Shining a Light on Mental Health in the Workplace

Updated: May 10, 2021

Mental Health Awareness week is shining a spotlight on the Nations Mental Health.

2020 and now 2021, more than any others in recent memory, have been challenging, full of change. Many have experienced personal loss, isolation due to lockdown or the opposite for families that have found themselves all living, working and learning together at home. Many have experienced redundancy or changes to how and where they work as well as disruptions to their finances.

According to the HSE stress, depression or anxiety account for 55% of all days lost due to work-related ill health and is estimated to cost the UK economy up to £5billion a year (pre-pandemic).

Changes in the workplace since the pandemic have for many increased feelings of isolation, stress and anxiety. The effects on the individual can be significant and if you are an Employer, you have a legal responsibility and duty of care to your employees to ensure you are adequately managing stress risks in the workplace. Regardless of your legal obligations, your workforce are the backbone of your business and mental health struggles among your employees will result in them being less productive and in some cases unable to perform at all.

The HSE have published a stress risk assessment for SME’s to assist employers with assessing and managing stress in the workplace. Read more here.

The HSE have also published the Tackling Stress Workbook to help employers further assess the risks to their employees from work related stress and gives advice and practical guidance on how to manage work related stress.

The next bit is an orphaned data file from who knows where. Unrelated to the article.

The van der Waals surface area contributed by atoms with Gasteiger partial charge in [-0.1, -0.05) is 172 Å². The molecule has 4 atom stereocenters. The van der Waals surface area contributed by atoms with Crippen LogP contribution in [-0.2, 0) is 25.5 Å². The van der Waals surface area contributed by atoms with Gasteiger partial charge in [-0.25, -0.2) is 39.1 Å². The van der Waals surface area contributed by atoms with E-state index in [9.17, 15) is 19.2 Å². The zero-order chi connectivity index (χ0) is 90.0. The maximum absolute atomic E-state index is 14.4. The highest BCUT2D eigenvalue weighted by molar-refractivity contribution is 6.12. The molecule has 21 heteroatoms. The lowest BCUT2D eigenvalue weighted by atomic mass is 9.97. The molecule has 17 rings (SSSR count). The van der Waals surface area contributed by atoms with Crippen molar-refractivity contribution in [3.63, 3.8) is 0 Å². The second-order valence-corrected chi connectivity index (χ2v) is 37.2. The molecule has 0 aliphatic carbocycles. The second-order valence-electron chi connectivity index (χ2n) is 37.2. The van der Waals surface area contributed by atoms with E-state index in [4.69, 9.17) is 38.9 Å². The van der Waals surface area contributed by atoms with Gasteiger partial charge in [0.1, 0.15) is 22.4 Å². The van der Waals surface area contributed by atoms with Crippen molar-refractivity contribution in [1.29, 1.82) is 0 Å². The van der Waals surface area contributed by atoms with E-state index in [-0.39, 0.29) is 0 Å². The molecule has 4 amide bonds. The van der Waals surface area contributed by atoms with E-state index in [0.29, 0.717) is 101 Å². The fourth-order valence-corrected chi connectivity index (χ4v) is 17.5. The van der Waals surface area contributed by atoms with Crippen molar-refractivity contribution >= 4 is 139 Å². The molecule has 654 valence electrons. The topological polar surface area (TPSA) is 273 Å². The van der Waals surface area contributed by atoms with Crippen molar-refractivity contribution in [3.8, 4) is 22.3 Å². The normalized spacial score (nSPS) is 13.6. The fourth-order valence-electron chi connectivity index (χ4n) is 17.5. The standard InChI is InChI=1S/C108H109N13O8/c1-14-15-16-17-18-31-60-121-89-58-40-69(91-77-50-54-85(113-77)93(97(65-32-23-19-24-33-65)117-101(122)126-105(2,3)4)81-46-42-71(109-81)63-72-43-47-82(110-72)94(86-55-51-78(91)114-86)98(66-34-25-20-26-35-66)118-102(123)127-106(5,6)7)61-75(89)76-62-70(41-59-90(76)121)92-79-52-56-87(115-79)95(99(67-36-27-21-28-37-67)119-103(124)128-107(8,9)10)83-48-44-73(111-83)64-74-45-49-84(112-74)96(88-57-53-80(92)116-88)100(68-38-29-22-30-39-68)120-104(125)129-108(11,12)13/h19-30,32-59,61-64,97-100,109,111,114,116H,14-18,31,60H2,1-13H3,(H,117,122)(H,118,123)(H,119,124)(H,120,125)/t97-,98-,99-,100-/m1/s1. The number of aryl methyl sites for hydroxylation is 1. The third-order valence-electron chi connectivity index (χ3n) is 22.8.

It promotes the Management Standards approach to tackling work-related stress – a systematic approach to implementing an organisational procedure for managing work-related stress. It uses a clear step-by-step method which includes checklists to help you make sure you have completed a stage before you move to the next step.

Find out more.

If you are an employer with more than five employees having a written policy, and regularly reviewed risk assessments, help provide a framework for identifying, managing, and hopefully reducing stress and its effects in the workplace.

For access to further resources see here.

In terms of insurance, Employers are obliged to purchase compulsory Employers Liability insurance, to comply with the Employers’ Liability (Compulsory Insurance) Act 1969, which provides cover for Employer’s for liability injury or illness of their employees attributed to their employment.

Most employer’s liability policies include “mental injury”[i] within the definition of injury or illness and this usually extends to include stress provided that it can be proven that the employer acted negligently and therefore breached their duty of care to the employee as specified by the Health and Safety at Work Act 1974. For this criteria to be met, there must be a degree of foreseeability that the negligence may have resulted in mental injury and the stress must have caused a recognised mental injury[ii].

In some cases, for example where mental health or stress diagnosis has derived from cases of harassment, bullying or unfair or constructive dismissal an Employment Practices Liability policy would be required to provide cover for defence costs or ensuing awards, for example in cases which included breaches of the Employment Act 2002, the Race Relations Act, the Disability Discrimination Act, the Sex Discrimination Act and the Equality Act. Employment Practices Liability Insurance is usually purchased as an extension to a D&O or Management Liability policy.

If you have any questions about Employer's Liability Insurance or Employment Practices Liability Insurance contact us

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[i] Always check you own policy wording and with your broker or insurer to be certain of your cover [ii] CII, Is Stress the Elephant in the Boardroom?, [Retrieved May 5, 2021]

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